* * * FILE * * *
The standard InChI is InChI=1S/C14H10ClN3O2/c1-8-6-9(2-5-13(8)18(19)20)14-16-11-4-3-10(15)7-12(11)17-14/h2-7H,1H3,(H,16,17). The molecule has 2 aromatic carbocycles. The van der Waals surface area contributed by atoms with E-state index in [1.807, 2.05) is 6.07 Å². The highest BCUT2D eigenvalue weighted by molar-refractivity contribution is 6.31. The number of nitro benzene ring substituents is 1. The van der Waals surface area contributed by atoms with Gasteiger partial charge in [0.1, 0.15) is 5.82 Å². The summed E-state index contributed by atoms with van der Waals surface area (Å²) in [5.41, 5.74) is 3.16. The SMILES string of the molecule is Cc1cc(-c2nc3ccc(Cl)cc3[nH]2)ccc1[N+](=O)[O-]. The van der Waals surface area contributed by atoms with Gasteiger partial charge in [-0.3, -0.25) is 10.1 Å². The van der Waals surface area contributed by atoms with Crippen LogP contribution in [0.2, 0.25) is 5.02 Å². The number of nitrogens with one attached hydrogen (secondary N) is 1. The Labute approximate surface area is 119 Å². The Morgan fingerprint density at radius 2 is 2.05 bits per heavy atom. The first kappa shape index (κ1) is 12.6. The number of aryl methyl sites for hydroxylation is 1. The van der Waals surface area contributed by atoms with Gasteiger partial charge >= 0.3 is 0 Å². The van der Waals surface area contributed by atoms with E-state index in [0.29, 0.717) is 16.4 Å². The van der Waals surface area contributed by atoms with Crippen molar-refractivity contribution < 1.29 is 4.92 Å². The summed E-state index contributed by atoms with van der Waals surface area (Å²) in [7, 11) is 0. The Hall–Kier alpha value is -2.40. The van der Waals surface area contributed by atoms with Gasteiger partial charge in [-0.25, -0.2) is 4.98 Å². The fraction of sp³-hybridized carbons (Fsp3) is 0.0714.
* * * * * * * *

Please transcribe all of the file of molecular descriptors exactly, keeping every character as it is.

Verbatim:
The standard InChI is InChI=1S/C14H10ClN3O2/c1-8-6-9(2-5-13(8)18(19)20)14-16-11-4-3-10(15)7-12(11)17-14/h2-7H,1H3,(H,16,17). The molecule has 2 aromatic carbocycles. The van der Waals surface area contributed by atoms with E-state index in [1.807, 2.05) is 6.07 Å². The highest BCUT2D eigenvalue weighted by molar-refractivity contribution is 6.31. The number of nitro benzene ring substituents is 1. The van der Waals surface area contributed by atoms with Gasteiger partial charge in [0.1, 0.15) is 5.82 Å². The summed E-state index contributed by atoms with van der Waals surface area (Å²) in [5.41, 5.74) is 3.16. The SMILES string of the molecule is Cc1cc(-c2nc3ccc(Cl)cc3[nH]2)ccc1[N+](=O)[O-]. The van der Waals surface area contributed by atoms with Gasteiger partial charge in [-0.3, -0.25) is 10.1 Å². The van der Waals surface area contributed by atoms with Crippen LogP contribution in [0.2, 0.25) is 5.02 Å². The number of nitrogens with one attached hydrogen (secondary N) is 1. The Labute approximate surface area is 119 Å². The Morgan fingerprint density at radius 2 is 2.05 bits per heavy atom. The first kappa shape index (κ1) is 12.6. The number of aryl methyl sites for hydroxylation is 1. The van der Waals surface area contributed by atoms with Gasteiger partial charge >= 0.3 is 0 Å². The van der Waals surface area contributed by atoms with E-state index in [0.29, 0.717) is 16.4 Å². The van der Waals surface area contributed by atoms with Crippen molar-refractivity contribution < 1.29 is 4.92 Å². The summed E-state index contributed by atoms with van der Waals surface area (Å²) in [7, 11) is 0. The Hall–Kier alpha value is -2.40. The van der Waals surface area contributed by atoms with Gasteiger partial charge in [-0.25, -0.2) is 4.98 Å². The fraction of sp³-hybridized carbons (Fsp3) is 0.0714.